Part D
Which shell is launched with a greater vertical velocity,

?

ANSWER:
A
B
Both shells are launched with the same vertical velocity.

Correct

Part E
Which shell is launched with a greater horizontal velocity,
ANSWER:

?

A
B
Both shells are launched with the same horizontal velocity.

Correct

Part F
Which shell reaches the greater maximum height?

Hint 1. What determines maximum height?
What determines the maximum height reached by the shell?
ANSWER:
horizontal velocity vertical velocity mass of the shell

ANSWER:
A
B
Both shells reach the same maximum height.

Correct

Part G
Which shell has the longest travel time (time elapsed between being fired and hitting the enemy ship)?

Hint 1. Consider the limiting case

If a shell is fired exactly horizontally (0 degrees) the shell hits the ground right away. As the angle above the horizontal increases, what happens to the time of travel? Does this change as the angle becomes greater than 45 degrees?
ANSWER:
A
B
Both shells have the same travel time.

Correct

Item 14
A supply plane needs to drop a package of food to scientists working on a glacier in Greenland. The plane flies 200 above the glacier at a speed of 160
You may want to review (

pages 91 ­ 95) .

For help with math skills, you may want to review:
Mathematical Expressions Involving Squares
For general problem­solving tips and strategies for this topic, you may want to view a Video Tutor Solution of Dock jumping.

Part A
How far short of the target should it drop the package?
Express your answer using three significant figures with the appropriate units.
ANSWER:
1020

Correct

Item 15

.

An old­fashioned single­play vinyl record rotates on a turntable at 45.0

. What are (a) the angular velocity in rad/s and (b) the period of the motion?

Part A
Express your answer with the appropriate units.
ANSWER:
4.71

Correct

Part B
Express your answer with the appropriate units.
ANSWER:
1.33

Correct

Item 16
Your roommate is working on his bicycle and has the bike upside down. He spins the 68.0 three times every second.

Part A
What is the pebble's speed?
Express your answer with the appropriate units.
ANSWER:
6.41

­diameter wheel, and you notice that a pebble stuck in the tread goes by

Correct

Part B
What is the pebble's acceleration?
Express your answer with the appropriate units.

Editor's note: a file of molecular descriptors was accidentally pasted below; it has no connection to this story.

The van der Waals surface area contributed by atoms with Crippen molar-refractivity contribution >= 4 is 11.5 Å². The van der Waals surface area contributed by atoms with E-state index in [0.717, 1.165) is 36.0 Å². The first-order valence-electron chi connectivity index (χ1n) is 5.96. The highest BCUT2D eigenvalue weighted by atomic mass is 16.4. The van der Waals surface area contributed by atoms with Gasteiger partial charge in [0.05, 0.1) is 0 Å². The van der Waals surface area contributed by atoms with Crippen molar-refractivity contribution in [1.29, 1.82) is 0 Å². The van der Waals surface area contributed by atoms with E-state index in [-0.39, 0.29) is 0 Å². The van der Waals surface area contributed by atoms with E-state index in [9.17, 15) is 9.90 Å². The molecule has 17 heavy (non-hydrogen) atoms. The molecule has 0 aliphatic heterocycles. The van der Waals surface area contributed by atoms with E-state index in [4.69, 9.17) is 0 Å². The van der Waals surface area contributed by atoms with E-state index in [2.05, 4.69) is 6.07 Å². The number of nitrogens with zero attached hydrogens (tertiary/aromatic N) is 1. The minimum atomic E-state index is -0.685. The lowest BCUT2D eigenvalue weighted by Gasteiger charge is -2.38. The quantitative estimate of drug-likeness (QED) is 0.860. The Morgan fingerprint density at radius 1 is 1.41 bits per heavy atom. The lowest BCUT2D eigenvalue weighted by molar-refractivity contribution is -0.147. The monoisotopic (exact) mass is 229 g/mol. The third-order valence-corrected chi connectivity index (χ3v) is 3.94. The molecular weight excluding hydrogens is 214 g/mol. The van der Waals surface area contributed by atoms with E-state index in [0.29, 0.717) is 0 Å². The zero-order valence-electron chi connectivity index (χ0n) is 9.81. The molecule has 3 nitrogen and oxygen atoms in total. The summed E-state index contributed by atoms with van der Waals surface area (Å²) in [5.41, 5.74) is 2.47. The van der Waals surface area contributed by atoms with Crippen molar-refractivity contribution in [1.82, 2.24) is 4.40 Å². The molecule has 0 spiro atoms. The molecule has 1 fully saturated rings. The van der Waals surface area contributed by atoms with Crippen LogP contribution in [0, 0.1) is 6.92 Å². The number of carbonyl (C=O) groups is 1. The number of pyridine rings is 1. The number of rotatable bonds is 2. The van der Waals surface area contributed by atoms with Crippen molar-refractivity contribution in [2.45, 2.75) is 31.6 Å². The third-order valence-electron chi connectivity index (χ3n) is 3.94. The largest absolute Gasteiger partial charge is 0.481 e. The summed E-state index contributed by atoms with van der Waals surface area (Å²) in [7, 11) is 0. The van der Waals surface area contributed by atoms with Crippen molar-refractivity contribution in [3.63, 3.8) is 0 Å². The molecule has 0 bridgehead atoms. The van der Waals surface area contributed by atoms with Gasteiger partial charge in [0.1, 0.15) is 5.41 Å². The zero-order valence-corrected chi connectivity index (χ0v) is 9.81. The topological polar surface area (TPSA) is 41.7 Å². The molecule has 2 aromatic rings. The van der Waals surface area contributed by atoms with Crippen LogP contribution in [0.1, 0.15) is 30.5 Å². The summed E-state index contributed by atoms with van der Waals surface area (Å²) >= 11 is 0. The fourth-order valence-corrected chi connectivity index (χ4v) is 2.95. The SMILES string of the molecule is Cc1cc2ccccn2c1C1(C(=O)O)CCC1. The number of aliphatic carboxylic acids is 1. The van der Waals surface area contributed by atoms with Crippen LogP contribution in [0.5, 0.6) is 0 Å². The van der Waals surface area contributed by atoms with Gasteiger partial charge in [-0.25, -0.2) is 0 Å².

ANSWER:
121

Correct

Item 17
Learning Goal:
To understand how the trajectory of an object depends on its initial velocity, and to understand how air resistance affects the trajectory.
For this problem, use the PhET simulation Projectile Motion. This simulation allows you to fire an object from a cannon, see its trajectory, and measure its range and hang time (the amount of time in the air).

Start the simulation. Press Fire to launch an object. You can choose the object by clicking on one of the objects in the scroll­down menu at top right (a cannonball is not

among the choices). To adjust the cannon barrel’s angle, click and drag on it or type in a numerical value (in degrees). You can also adjust the speed, mass, and diameter of the object by typing in values. Clicking Air Resistance displays settings for (1) the drag coefficient and (2) the altitude (which controls the air density). For this tutorial, we will use an altitude of zero (sea level) and let the drag coefficient be automatically set when the object is chosen.
Play around with the simulation. When you are done, click Erase and select a baseball prior to beginning Part A. Leave Air Resistance unchecked.

Part A
First, you will investigate purely vertical motion. The kinematics equation for vertical motion (ignoring air resistance) is given by
,
where is the initial position (which is 1.2 above the ground due to the wheels of the cannon), is the initial speed, and is the acceleration due to gravity.
Shoot the baseball straight upward (at an angle of

) with an initial speed of 20

.